New Releases Web subhead: The Duchess and Mister Foe. 3v
Directed by Saul Dibb
Reviewed by Sean Burns
Opens Fri., Sept. 26
It seems that an 18th-century ancestor of Princess Diana suffered in a similarly gilded cage as her descendant, adored by the public and ignored by her foppish boor of a husband, at least according to this lumbering costume drama from director Saul Dibb.
Keira Knightley stars as poor Georgiana Spencer, pawned off by her conniving mom (Charlotte Rampling, exuding the usual menace) at far too tender an age to Ralph Fiennes' dreaded Duke of Devonshire. "G," as he unaffectionately calls her, is expected to produce a male heir, and any paltry concerns like conversation are beside the point.
A much beloved fashonista and belle of the Whig Party, Georgiana's sprawling social life can't compensate for her domestic drudgery, especially after the duke installs his mistress (Hayley Atwell) in a bedroom down the hall. But a star-crossed dalliance with Dominic Cooper's hopeful young politician--he makes a lot of speeches about "change," amusingly enough--teaches our anguished duchess a hard lesson about double standards.
Relatively painless, at least by the standards of awards-season chum, The Duchess piles on the historical parallels between Georgiana's plight and that of Diana Spencer to a point where you finally can't help but envision it all ending with a paparazzi pursuit of her horse-drawn carriage. The saving grace here is Fiennes' persnickety performance. His mouth turned down in a contemptuous sneer, he plays the duke not as a villain, but as a simple man suffering from such magnificently selfish tunnel vision that he's constantly surprised (not to mention annoyed) by how much damage he's doing.
Keira Knightley's job is to agonize photogenically, working her now-patented quivering underbite while Georgiana is presumably supposed to stand in for the plight of every neglected woman. She's far too modern and plucky to be believable in the role. Sure, Knightley's passable in the early reels, but as the years wear on she doesn't age convincingly. It's impossible to fathom this petulant kid as a devoted mother, and you can't help wondering what someone like Kate Winslet might have done with the part.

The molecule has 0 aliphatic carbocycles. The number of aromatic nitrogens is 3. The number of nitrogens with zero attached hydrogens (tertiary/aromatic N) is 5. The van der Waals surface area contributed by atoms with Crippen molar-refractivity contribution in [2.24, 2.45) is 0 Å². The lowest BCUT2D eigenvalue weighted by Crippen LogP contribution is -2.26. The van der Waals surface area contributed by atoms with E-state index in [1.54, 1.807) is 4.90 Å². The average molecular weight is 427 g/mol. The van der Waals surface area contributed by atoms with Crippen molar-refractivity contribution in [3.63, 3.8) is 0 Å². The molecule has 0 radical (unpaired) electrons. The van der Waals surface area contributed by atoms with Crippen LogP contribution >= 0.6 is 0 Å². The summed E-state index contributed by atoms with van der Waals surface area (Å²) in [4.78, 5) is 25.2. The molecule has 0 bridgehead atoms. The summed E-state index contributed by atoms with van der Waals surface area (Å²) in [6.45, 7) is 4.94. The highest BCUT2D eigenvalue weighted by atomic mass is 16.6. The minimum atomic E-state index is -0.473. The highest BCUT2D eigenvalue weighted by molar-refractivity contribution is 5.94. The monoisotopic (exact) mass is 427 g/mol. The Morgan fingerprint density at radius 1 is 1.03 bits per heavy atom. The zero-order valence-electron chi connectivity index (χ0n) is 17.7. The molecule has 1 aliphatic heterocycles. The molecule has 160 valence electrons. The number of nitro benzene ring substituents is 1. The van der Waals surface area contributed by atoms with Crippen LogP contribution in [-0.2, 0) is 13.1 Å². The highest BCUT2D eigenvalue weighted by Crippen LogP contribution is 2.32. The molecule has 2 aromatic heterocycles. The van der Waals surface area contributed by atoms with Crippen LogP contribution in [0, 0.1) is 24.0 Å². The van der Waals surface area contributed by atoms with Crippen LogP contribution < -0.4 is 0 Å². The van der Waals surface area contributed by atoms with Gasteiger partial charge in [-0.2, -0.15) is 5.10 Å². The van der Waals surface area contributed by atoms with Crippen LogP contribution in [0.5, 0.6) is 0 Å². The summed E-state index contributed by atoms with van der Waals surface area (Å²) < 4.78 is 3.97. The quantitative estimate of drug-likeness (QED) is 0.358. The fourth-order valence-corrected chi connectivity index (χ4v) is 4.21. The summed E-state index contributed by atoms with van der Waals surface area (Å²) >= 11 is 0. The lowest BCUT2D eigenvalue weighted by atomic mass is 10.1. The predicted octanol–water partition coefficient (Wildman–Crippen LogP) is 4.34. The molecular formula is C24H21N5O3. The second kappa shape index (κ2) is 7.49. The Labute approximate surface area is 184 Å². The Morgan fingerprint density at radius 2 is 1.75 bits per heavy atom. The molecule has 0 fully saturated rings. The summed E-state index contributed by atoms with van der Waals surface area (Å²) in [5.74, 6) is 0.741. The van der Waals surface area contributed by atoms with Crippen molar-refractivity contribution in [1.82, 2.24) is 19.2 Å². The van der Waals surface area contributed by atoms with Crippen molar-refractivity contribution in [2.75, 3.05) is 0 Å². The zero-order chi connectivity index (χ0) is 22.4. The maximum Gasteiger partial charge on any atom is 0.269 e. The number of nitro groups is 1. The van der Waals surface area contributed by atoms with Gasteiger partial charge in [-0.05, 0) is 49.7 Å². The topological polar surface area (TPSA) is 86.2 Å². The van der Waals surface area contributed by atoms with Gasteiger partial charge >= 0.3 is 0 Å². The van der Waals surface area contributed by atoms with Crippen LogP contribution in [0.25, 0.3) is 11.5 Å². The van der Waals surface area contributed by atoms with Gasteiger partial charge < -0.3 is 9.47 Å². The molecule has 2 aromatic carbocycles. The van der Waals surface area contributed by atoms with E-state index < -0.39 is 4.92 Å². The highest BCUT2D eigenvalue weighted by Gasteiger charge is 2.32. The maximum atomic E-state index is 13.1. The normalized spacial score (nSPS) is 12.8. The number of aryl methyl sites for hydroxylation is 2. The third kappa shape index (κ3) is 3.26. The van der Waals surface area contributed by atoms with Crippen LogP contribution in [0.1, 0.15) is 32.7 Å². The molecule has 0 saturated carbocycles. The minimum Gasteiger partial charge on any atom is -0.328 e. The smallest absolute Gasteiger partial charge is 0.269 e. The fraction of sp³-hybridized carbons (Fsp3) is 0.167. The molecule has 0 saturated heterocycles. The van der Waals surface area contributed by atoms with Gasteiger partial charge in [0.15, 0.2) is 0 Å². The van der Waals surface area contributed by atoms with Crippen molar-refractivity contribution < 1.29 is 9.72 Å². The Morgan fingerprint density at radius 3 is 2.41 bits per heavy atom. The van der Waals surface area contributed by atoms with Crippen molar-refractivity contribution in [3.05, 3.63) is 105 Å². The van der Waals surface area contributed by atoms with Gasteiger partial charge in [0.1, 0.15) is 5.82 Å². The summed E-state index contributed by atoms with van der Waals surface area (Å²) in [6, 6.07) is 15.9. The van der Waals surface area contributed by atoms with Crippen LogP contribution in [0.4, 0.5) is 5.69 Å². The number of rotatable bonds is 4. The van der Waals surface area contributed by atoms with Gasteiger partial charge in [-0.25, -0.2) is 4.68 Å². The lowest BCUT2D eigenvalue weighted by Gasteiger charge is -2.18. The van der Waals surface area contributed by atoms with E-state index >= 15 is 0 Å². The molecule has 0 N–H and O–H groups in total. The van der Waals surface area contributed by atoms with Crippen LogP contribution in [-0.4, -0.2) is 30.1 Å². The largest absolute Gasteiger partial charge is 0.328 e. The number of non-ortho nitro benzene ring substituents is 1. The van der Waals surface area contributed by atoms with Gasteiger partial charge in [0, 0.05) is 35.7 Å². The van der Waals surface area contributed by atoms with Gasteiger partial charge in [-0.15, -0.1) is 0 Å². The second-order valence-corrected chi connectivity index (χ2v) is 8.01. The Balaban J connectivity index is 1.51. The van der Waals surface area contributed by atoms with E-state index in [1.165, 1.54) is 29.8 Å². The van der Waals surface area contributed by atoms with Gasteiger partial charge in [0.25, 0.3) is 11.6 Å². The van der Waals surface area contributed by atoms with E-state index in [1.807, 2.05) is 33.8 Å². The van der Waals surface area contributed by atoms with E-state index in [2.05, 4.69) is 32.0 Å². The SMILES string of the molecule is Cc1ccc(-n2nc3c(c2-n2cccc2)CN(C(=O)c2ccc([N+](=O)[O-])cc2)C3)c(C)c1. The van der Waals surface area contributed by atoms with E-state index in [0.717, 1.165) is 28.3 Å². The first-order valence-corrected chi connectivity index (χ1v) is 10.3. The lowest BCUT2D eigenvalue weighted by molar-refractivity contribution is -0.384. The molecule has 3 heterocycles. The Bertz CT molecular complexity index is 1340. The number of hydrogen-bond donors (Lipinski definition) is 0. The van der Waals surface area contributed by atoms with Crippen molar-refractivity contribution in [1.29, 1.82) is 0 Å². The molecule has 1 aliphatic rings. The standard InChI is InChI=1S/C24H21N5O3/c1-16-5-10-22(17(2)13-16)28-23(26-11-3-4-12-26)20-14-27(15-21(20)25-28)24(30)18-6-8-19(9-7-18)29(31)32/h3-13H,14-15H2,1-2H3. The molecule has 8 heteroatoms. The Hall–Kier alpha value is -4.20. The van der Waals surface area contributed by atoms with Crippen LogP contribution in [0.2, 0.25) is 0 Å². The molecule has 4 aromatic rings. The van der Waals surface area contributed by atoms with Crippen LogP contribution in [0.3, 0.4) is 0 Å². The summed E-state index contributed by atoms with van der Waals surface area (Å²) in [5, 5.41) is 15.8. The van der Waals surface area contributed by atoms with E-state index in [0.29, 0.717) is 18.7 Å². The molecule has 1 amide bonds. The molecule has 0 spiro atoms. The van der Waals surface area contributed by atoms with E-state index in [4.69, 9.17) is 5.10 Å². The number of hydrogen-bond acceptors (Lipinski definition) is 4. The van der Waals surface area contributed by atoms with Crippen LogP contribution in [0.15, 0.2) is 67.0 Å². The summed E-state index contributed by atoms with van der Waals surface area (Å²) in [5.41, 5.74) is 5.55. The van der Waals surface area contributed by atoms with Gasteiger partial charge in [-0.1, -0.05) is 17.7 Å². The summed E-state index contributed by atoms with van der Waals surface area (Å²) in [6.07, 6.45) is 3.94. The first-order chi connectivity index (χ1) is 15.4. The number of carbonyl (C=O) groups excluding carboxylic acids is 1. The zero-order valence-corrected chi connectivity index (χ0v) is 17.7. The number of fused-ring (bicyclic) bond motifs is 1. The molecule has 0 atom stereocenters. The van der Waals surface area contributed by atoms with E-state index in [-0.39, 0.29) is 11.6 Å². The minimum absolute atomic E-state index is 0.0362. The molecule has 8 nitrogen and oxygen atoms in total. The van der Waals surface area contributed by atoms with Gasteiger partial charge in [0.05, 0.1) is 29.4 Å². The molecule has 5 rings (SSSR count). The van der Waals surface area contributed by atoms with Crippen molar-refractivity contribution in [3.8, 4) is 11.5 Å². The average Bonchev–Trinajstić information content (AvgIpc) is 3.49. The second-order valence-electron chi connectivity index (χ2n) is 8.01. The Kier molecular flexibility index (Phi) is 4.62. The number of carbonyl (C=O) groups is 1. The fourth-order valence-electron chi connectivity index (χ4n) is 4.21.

Lovingly shot on large opulent sets with the genre's typical fetishistic attention to costume details and gravity-defying wig work, The Duchess feels like a straight-faced version of Sofia Coppola's Marie Antoinette. And what's the point of that?
Directed by David Mackenzie
Reviewed by Matt Prigge
Opens Fri., Sept. 26
When exactly did David Mackenzie grow a sense of humor? The Scottish director's last two films--the Ewan McGregor bonkathon Young Adam and the Natasha Richardson, er, bonkathon Asylum--were humorless, glum and pretentious portraits of antiheroes with self-destructive streaks ripped straight from a Writing 101 rip of Albert Camus.
His latest, Mister Foe--awkwardly renamed from its original moniker Hallam Foe after distributors realized few Yanks had any clue Hallam was a common Scottish first name--concludes the director's jokingly named "sex trilogy," but it shares few qualities with its predecessors, and even boasts an upbeat, trendy soundtrack. Mackenzie's been such a miserable filmmaker that if Mister Foe is his sellout, then here's to whoring artistic integrity.
The increasingly great Jamie Bell (once upon a time Billy Elliot) plays a rich voyeur weirdo who heads from the country to big bad Edinburgh. There he finds a hot young thang (Sophia Myles) who looks like his dead mom, and he promptly begins stalking her, first by getting a job with her employer, then by spying on her through a skylight as she gets it on with a married boyfriend.
If this were Mackenzie of only three years ago, Bell's condition would remain oblique and the whole thing would end in murder. But no: Bell's grieving for his dear dead mom, all while Dad (Ciar�n Hinds) has married a gold digger (Claire Forlani) who Bell suspects had a hand in his mother's mysterious drowning.
Mister Foe finds its director reluctant to indulge his usual shtick--so much so he even severely downplays the whole icky Oedipal/Vertigo aspect, a decision that makes the film a good deal less interesting than it initially seems. Strip Mackenzie of his artistic pretense and there's not much there, frankly, and even Bell's freakier psychological ticks--the least odd being his predilection for smearing makeup on his face and donning a skunk-skin cap--eventually get played for heartstring tugs.
What nearly saves Mister Foe is its singularly fiendish sense of humor, much of which is attributable to the presence of Bell, who somehow remains likable without once dialing down the intensity or making cheap pleas for audience empathy. "I like weird guys," Myles, wide-eyed, informs Bell upon first discovering his idiosyncrasies. If only the film that bears his name were a bit less hesitant about being weird itself.
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